Etsy Journal

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Wrapping Your Head Around Quarterly Estimated Taxes

by outright

Sep 12, 2012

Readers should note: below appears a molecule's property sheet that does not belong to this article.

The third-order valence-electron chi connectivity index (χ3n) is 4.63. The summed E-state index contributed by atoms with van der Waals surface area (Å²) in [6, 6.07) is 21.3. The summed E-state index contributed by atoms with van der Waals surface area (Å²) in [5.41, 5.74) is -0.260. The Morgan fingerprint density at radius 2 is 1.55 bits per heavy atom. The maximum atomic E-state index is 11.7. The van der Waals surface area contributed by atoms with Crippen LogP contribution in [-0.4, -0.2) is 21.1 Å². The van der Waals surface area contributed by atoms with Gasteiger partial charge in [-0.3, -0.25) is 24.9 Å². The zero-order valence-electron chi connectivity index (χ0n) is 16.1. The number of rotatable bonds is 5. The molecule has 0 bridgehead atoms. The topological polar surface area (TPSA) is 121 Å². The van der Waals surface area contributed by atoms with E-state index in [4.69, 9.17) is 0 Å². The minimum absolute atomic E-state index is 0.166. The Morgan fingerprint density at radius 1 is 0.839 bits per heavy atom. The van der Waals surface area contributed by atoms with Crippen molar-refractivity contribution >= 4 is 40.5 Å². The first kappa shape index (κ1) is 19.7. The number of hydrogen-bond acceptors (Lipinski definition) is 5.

Sole-proprietors in the U.S. get the pleasure of paying taxes not once, but four times a year. And one of those deadlines is right around the corner! brings you straightforward tips on simplifying your accounting and putting the focus back on the creative. (Note: This info may only apply to US sellers.) Sole-proprietors in the U.S. — the vast majority of U.S. Etsy sellers included — get the pleasure of paying taxes not once, but four times per year. And one of those deadlines is coming up in just a few short days. Why Quarterly Estimated Taxes? When you work for a company as an employee and receive a regular paycheck, income taxes are fairly simple. They come out of your paycheck before you can even grasp it in your hot little hands, and only around April 15 do you have to worry about filling out some forms and, hopefully, getting a hefty refund electronically deposited later. But for those of you who are sole-proprietors, you don't have the luxury of an employer conveniently deducting taxes from your paycheck. You are tasked with sending these taxes straight to the IRS yourself.  The IRS requests that this be done four times a year; thus, quarterly estimated taxes. How Much Do I Pay? All income taxes sent to the IRS are “pay as you go.” But since most people pay throughout the year by tax withholding in their paychecks, they don't have to worry about calculating estimated taxes like many Etsy sellers and other sole-proprietors do. The IRS does offer us a little guidance when it comes to figuring out how much to pay. For example, even if your business has grown by leaps and bounds this year, as long as you pay the same amount of tax you owed last year, you are safe from IRS penalties and fees (this is known as the safe harbor rule). Also, you only need to pay quarterly estimated taxes if you will owe more than $1,000 in taxes at the end of the year. The easiest way to pay your quarterly estimated taxes is to simply look at how much you owed last year and pay the same amount. But you may not want to do that for any number of reasons, most notably underpayment and overpayment. If you know you will owe a lot more this year than last year, you may want to make higher quarterly estimated taxes and just get it over and done with to avoid a huge tax bill in April. On the other hand, if you are making less this year than you did last year, you may not want to match last year's tax liability. Sure, you get a refund at the end of the year, but would you rather the IRS hold on to your money or let you keep it? If you want to calculate how much you will owe for the year, check out's Tax Tab. A favorite feature is the estimated tax calculation, where you can get a rough estimate on how much you might want to pay per quarter. How Do I Pay? While figuring out all the rules and regulations regarding your quarterly estimated taxes is pretty difficult, naturally the IRS makes it fairly easy to pay. All you need to do is download form 1040-ES, fill out the voucher, and send it, along with a check, to your nearest IRS office. The Form 1040-ES even provides the addresses based on your location. What If I Don't Pay My Quarterly Estimated Taxes? You rebel, you! As distasteful as the thought of shelling out your hard earned money is, there are financial penalties involved if you don't pay four times per year. The simple calculation is that you’ll pay 3% annual interest of what you've underpaid (based on 2010 published IRS interest rates). If you haven't paid up by the end of the year, the IRS will calculate how much you owe in penalties and fees based on your tax return. “Three percent” is not a consistent or exact number, so if you are considering underpaying, this is one area where it’s often beneficial to ask for an accountant's advice. Or better yet, just take your medicine and make your quarterly estimated tax payments so you don't have to deal with complicated forms and formulas at the end of the year. Quarterly estimated taxes are how the government takes its piece of your business pie. For better or worse, taxes are due.

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